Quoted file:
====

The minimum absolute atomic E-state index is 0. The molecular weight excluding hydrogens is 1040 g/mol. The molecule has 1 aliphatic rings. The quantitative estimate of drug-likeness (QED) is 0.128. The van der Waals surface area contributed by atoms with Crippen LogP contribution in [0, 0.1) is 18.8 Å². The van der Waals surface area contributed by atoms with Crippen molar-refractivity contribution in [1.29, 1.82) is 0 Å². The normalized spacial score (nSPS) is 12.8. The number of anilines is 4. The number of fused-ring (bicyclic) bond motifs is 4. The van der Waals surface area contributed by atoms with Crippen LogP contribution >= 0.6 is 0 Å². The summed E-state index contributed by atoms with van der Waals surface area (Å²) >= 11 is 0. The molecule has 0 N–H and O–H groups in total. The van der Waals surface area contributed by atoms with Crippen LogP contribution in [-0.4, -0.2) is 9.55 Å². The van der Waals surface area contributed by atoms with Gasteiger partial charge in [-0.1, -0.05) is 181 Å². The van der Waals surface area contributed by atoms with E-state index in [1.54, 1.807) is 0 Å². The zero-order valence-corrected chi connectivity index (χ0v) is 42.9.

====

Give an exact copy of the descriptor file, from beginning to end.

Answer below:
The minimum absolute atomic E-state index is 0. The molecular weight excluding hydrogens is 1040 g/mol. The molecule has 1 aliphatic rings. The quantitative estimate of drug-likeness (QED) is 0.128. The van der Waals surface area contributed by atoms with Crippen LogP contribution in [0, 0.1) is 18.8 Å². The van der Waals surface area contributed by atoms with Crippen molar-refractivity contribution in [1.29, 1.82) is 0 Å². The normalized spacial score (nSPS) is 12.8. The number of anilines is 4. The number of fused-ring (bicyclic) bond motifs is 4. The van der Waals surface area contributed by atoms with Crippen LogP contribution >= 0.6 is 0 Å². The summed E-state index contributed by atoms with van der Waals surface area (Å²) >= 11 is 0. The molecule has 0 N–H and O–H groups in total. The van der Waals surface area contributed by atoms with Crippen LogP contribution in [-0.4, -0.2) is 9.55 Å². The van der Waals surface area contributed by atoms with Gasteiger partial charge in [-0.1, -0.05) is 181 Å². The van der Waals surface area contributed by atoms with E-state index in [1.54, 1.807) is 0 Å². The zero-order valence-corrected chi connectivity index (χ0v) is 42.9.